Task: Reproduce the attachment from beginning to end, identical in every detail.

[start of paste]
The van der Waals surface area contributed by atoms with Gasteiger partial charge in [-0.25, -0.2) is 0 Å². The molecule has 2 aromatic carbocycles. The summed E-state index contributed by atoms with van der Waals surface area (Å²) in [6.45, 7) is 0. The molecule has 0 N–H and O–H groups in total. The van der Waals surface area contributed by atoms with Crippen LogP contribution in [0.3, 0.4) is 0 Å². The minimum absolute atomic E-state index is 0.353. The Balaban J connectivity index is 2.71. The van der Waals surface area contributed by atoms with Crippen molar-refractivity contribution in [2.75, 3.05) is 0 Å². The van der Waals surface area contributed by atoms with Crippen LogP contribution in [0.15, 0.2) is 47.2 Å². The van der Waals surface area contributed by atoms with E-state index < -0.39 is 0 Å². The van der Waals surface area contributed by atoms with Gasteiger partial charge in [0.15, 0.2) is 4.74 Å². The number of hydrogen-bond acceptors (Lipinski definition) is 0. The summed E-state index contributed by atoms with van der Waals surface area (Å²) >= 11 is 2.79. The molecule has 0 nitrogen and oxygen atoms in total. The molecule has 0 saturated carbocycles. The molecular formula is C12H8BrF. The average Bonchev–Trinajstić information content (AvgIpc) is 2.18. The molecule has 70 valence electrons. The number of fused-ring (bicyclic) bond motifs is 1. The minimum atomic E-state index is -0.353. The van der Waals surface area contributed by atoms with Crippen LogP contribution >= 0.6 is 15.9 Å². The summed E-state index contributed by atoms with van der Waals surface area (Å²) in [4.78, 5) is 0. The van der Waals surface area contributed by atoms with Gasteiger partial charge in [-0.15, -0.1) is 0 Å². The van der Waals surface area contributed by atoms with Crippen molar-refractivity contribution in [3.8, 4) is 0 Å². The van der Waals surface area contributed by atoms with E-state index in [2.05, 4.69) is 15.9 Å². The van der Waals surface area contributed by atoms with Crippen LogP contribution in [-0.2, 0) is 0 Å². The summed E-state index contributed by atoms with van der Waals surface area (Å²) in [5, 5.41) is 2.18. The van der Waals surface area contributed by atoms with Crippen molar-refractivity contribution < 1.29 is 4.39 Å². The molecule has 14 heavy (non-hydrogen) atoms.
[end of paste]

The van der Waals surface area contributed by atoms with Gasteiger partial charge in [-0.25, -0.2) is 0 Å². The molecule has 2 aromatic carbocycles. The summed E-state index contributed by atoms with van der Waals surface area (Å²) in [6.45, 7) is 0. The molecule has 0 N–H and O–H groups in total. The van der Waals surface area contributed by atoms with Crippen LogP contribution in [0.3, 0.4) is 0 Å². The minimum absolute atomic E-state index is 0.353. The Balaban J connectivity index is 2.71. The van der Waals surface area contributed by atoms with Crippen molar-refractivity contribution in [2.75, 3.05) is 0 Å². The van der Waals surface area contributed by atoms with Crippen LogP contribution in [0.15, 0.2) is 47.2 Å². The van der Waals surface area contributed by atoms with E-state index < -0.39 is 0 Å². The van der Waals surface area contributed by atoms with Gasteiger partial charge in [0.15, 0.2) is 4.74 Å². The number of hydrogen-bond acceptors (Lipinski definition) is 0. The summed E-state index contributed by atoms with van der Waals surface area (Å²) >= 11 is 2.79. The molecule has 0 nitrogen and oxygen atoms in total. The molecule has 0 saturated carbocycles. The molecular formula is C12H8BrF. The average Bonchev–Trinajstić information content (AvgIpc) is 2.18. The molecule has 70 valence electrons. The number of fused-ring (bicyclic) bond motifs is 1. The minimum atomic E-state index is -0.353. The van der Waals surface area contributed by atoms with Crippen LogP contribution >= 0.6 is 15.9 Å². The summed E-state index contributed by atoms with van der Waals surface area (Å²) in [4.78, 5) is 0. The van der Waals surface area contributed by atoms with Gasteiger partial charge in [-0.15, -0.1) is 0 Å². The van der Waals surface area contributed by atoms with Crippen molar-refractivity contribution in [3.8, 4) is 0 Å². The van der Waals surface area contributed by atoms with E-state index in [2.05, 4.69) is 15.9 Å². The van der Waals surface area contributed by atoms with Crippen LogP contribution in [-0.2, 0) is 0 Å². The summed E-state index contributed by atoms with van der Waals surface area (Å²) in [5, 5.41) is 2.18. The van der Waals surface area contributed by atoms with Crippen molar-refractivity contribution < 1.29 is 4.39 Å². The molecule has 14 heavy (non-hydrogen) atoms.